Personal stories

Liam’s Story – How holiday food poisoning led to acute kidney injury

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It was the last few days of a two week family holiday in Turkey that Liam became ill. Due to fly home on the Friday afternoon, Liam (aged 7) had complained of tummy ache on Wednesday night. He had diarrhoea all night. He hadn’t been eating for a few days. The next morning the local doctor, who didn’t see Liam, advised he should be given fluids as they were returning home the next day.

After a difficult flight with Liam still suffering severe diarrhoea the family arrived home. Mum dialled 111 and took Liam to the local hospital. Overnight he had blood in his diarrhoea and following blood tests on the Sunday the doctor explained he thought Liam had a problem with his kidneys and needed to be transferred by ambulance to a specialist paediatric renal unit 120 miles away. Liam’s Mum, Alison was shocked and scared by how ill Liam had become in such a short space of time. She rode in the ambulance to the hospital but couldn’t sit in the back with Liam.

Once at the paediatric renal unit blood tests confirmed Liam had E.coli O157 and haemolytic uraemic syndrome (HUS) and Mum and Dad realised that this was a life threatening illness. Over the next few hours a catheter was inserted into Liam’s tummy so that he could have dialysis as he had stopped passing urine. He also had a feeding tube introduced through his nose. Liam was in pain and couldn’t sleep and appeared to be hallucinating some of the time. He became confused and went to intensive care where he was sedated. The doctors told Alison that Liam had developed brain complications of the HUS. Alison stayed with Liam in the hospital in family accommodation so that she could be with him as much as possible.
“Staff were amazing. They let me lie with him and although he was confused some of the time I was able to cuddle him, and he always knew who I was.”

Three plasma exchanges seemed to work well at first but after two more days he started 24 hour dialysis. Problems with Liam’s heart then surfaced. An ECG showed a pericardial effusion so dialysis was suspended for two days. Nothing was straightforward for Liam. After two blood transfusions he was pale. He was fed through the tube but started to take in a little chocolate milk and banana. This resulted in his potassium levels increasing and this had to be rectified.
A week later Liam was little brighter. He was having dialysis and the diarrhoea had stopped. He was very weak, too weak to get to the bathroom though he was eating a little more. Staff couldn’t tell Liam’s parents if he would need dialysis for the rest of his life, but they explained that they were hoping his kidneys would recover functionality so that he could return to his normal life.

Alison can’t praise the staff enough at the hospital. “The doctors, nurses and physios were so patient with us. I know I asked them the same questions over and over because I just couldn’t seem to take it in. It’s very complex but they understood and were so kind and helpful”.

Of course Liam should have been back at school by this point but he was still poorly. The teacher attached to the unit brought him an iPad to start to think about schoolwork but, Alison told us, he mainly focused on his Candy Crush score! Physio gradually helped Liam to get stronger and on one momentous day four weeks after his admission to the unit he asked for some cereal. This was a turning point, though a faeces test showed E.coli was still present in his body.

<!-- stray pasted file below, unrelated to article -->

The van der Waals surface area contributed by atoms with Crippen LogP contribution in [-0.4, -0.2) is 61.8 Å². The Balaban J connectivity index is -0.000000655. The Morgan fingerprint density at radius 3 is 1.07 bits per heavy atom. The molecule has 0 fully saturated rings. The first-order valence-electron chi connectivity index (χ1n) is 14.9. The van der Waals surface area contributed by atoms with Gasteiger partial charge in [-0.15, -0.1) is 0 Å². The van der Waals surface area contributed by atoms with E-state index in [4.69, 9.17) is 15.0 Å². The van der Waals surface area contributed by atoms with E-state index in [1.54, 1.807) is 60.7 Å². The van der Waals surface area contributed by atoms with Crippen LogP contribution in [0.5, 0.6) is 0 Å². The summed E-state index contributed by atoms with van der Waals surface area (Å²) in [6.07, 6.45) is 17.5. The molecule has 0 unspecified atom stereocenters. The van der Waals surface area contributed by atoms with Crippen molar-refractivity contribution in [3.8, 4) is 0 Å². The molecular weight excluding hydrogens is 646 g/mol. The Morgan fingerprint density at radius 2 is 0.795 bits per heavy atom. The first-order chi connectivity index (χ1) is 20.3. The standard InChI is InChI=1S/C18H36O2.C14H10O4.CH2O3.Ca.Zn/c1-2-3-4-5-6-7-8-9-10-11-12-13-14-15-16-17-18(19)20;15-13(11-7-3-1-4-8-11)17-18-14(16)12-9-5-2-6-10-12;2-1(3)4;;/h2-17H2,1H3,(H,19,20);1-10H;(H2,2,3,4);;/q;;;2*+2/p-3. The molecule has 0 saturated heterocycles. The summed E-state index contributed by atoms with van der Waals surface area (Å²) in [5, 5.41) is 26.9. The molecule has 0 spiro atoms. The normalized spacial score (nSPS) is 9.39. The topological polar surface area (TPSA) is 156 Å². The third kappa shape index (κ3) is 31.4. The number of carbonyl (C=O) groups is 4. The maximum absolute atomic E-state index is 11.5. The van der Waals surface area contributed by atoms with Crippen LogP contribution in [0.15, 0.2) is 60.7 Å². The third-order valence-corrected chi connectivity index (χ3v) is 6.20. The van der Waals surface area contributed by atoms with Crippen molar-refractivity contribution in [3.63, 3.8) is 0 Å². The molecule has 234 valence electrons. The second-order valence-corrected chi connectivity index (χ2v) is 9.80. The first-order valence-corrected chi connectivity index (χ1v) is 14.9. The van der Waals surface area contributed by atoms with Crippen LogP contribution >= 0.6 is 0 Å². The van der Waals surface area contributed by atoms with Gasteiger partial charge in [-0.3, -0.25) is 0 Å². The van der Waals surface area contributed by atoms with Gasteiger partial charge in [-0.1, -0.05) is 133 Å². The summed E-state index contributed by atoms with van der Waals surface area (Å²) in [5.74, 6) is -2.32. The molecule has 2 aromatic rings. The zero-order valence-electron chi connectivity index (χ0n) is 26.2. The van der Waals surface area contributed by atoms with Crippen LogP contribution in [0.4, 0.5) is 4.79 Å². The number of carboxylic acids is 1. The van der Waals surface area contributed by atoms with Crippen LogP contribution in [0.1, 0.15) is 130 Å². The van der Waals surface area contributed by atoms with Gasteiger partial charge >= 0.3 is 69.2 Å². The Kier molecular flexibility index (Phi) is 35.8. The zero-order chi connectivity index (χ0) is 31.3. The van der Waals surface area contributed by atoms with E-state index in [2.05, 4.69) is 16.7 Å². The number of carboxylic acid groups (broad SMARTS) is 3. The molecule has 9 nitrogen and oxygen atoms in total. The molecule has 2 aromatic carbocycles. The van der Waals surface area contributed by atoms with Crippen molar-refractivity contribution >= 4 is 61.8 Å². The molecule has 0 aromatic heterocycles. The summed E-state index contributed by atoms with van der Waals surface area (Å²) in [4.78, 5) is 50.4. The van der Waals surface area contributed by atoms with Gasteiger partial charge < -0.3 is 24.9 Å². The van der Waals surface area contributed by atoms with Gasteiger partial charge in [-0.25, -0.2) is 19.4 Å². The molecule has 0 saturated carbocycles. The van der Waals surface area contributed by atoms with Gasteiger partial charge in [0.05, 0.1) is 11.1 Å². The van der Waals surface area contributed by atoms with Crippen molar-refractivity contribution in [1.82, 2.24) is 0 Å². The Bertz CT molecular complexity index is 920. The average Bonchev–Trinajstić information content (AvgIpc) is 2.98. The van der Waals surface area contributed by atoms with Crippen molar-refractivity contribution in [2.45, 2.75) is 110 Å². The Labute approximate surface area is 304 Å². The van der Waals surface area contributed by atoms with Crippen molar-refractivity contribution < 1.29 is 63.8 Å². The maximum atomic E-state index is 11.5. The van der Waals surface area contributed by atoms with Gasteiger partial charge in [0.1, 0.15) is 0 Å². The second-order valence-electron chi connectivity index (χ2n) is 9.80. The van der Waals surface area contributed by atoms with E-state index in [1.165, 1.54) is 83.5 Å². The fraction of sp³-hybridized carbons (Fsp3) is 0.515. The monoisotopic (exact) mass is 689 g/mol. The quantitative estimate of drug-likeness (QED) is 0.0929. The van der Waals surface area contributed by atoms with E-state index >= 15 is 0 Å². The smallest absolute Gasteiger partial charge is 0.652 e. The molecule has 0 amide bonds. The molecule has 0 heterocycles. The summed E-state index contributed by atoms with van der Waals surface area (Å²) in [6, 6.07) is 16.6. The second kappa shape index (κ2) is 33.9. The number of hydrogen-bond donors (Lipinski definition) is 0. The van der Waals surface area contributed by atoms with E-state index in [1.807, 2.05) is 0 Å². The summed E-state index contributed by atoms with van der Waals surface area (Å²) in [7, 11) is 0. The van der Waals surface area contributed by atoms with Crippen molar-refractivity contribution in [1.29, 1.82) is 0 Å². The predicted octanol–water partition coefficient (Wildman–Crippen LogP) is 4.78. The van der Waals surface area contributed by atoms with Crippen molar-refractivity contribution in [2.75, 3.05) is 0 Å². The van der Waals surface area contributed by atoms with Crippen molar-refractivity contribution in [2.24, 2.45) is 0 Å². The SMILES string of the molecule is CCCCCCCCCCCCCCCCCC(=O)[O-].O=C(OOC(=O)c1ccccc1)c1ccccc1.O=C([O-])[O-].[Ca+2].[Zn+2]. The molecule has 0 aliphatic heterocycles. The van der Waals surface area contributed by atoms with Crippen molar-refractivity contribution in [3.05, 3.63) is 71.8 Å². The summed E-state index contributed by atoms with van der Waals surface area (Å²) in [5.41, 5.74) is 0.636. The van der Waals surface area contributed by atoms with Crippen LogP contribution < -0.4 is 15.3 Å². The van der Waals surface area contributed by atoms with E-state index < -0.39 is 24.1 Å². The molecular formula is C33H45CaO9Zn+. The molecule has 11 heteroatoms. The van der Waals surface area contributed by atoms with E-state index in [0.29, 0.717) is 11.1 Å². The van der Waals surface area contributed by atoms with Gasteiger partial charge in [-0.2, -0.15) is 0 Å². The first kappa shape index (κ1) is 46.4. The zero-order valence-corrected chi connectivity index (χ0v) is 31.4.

Liam progressed to getting dressed, he played on the Wii and started to get some energy back. He pulled his feeding tube out and staff told him he could keep it out if he started to eat. This spurred him on. Blood tests alternate days were a trial but he was allowed out in a wheelchair when his brother visited one weekend, and poor Liam was so exhausted, he fell asleep in the sunshine. There were celebrations when Liam passed urine for the first time and the family were told it was all going well. However the jury was still out on whether or not Liam would need dialysis long term.

Over the next few weeks major milestones were reached; Liam’s first walk up the ward, a visit to the hospital gym where he enjoyed kicking a ball; his feeding tube came out for good; his catheter was removed, and finally his body was free of E.coli.

Liam had been in hospital for over five weeks. He and his family were thrilled that life was getting back to normal. He started back at school part time and gradually built up to full time. Liam is now full of life and has suffered no permanent effects from his illness. Alison says he remembers very little of his time in hospital though he remembers his favourite nurse, the injections and not being able to walk. He remembers his Mum crying. Alison remembers that it was the worst time ever. She also remembers how amazing the staff were and the special time the family had when Liam came home. Liam will be followed up by his GP and local hospital.

The consultant paediatric nephrologist who cared for Liam is sure the Haemolytic Uremic Syndrome, of which acute kidney injury is a feature, was the result of food poisoning. While it’s not common he stated that it is often found as a result of holiday food poisoning in children, and can cause major stress and concern for a family abroad and away from the medical care they are used to.

Most children who develop AKI which requires dialysis have to travel to a regional paediatric renal unit, often many miles away from their home. This has a major impact on the normal functioning of the family if one parent stays with the child, and a lot of support is required.

Children can be extremely sick with HUS and can be very traumatised from the frequent venepunctures and other painful procedures they experience. There is a need for long-term follow-up post AKI, particularly for children like Liam who have HUS.